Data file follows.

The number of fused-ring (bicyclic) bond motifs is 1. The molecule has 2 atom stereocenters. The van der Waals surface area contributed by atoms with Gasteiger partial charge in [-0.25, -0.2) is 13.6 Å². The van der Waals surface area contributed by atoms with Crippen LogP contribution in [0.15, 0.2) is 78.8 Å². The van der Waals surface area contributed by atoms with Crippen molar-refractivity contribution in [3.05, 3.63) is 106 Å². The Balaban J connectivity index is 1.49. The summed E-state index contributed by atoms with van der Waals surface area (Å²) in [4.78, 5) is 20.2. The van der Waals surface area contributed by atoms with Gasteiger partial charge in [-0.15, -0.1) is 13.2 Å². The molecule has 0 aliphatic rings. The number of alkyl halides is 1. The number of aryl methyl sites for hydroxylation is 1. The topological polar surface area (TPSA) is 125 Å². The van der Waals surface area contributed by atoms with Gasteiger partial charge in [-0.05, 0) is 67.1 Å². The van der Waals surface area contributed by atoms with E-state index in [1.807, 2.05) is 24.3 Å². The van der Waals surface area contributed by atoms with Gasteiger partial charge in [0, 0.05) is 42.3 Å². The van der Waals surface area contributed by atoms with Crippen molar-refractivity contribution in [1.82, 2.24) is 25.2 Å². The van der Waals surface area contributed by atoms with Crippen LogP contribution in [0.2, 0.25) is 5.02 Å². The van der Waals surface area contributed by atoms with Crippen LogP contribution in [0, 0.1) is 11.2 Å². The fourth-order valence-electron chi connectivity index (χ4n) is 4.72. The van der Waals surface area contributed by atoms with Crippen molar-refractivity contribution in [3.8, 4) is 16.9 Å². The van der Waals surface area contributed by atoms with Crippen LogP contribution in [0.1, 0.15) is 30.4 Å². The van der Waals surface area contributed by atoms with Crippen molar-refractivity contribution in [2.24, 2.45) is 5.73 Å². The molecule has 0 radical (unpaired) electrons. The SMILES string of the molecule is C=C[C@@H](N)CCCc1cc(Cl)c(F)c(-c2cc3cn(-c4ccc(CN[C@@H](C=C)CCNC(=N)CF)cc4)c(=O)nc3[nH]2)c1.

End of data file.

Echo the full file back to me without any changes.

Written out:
The number of fused-ring (bicyclic) bond motifs is 1. The molecule has 2 atom stereocenters. The van der Waals surface area contributed by atoms with Gasteiger partial charge in [-0.25, -0.2) is 13.6 Å². The van der Waals surface area contributed by atoms with Crippen LogP contribution in [0.15, 0.2) is 78.8 Å². The van der Waals surface area contributed by atoms with Crippen molar-refractivity contribution in [3.05, 3.63) is 106 Å². The Balaban J connectivity index is 1.49. The summed E-state index contributed by atoms with van der Waals surface area (Å²) in [4.78, 5) is 20.2. The van der Waals surface area contributed by atoms with Gasteiger partial charge in [-0.15, -0.1) is 13.2 Å². The molecule has 0 aliphatic rings. The number of alkyl halides is 1. The number of aryl methyl sites for hydroxylation is 1. The topological polar surface area (TPSA) is 125 Å². The van der Waals surface area contributed by atoms with Gasteiger partial charge in [-0.05, 0) is 67.1 Å². The van der Waals surface area contributed by atoms with E-state index in [1.807, 2.05) is 24.3 Å². The van der Waals surface area contributed by atoms with Gasteiger partial charge in [0, 0.05) is 42.3 Å². The van der Waals surface area contributed by atoms with Crippen molar-refractivity contribution in [1.82, 2.24) is 25.2 Å². The van der Waals surface area contributed by atoms with Crippen LogP contribution in [0.2, 0.25) is 5.02 Å². The van der Waals surface area contributed by atoms with Crippen LogP contribution in [0, 0.1) is 11.2 Å². The fourth-order valence-electron chi connectivity index (χ4n) is 4.72. The van der Waals surface area contributed by atoms with Crippen molar-refractivity contribution in [3.8, 4) is 16.9 Å². The van der Waals surface area contributed by atoms with Crippen LogP contribution in [0.1, 0.15) is 30.4 Å². The van der Waals surface area contributed by atoms with Crippen molar-refractivity contribution in [2.24, 2.45) is 5.73 Å². The molecule has 0 radical (unpaired) electrons. The SMILES string of the molecule is C=C[C@@H](N)CCCc1cc(Cl)c(F)c(-c2cc3cn(-c4ccc(CN[C@@H](C=C)CCNC(=N)CF)cc4)c(=O)nc3[nH]2)c1.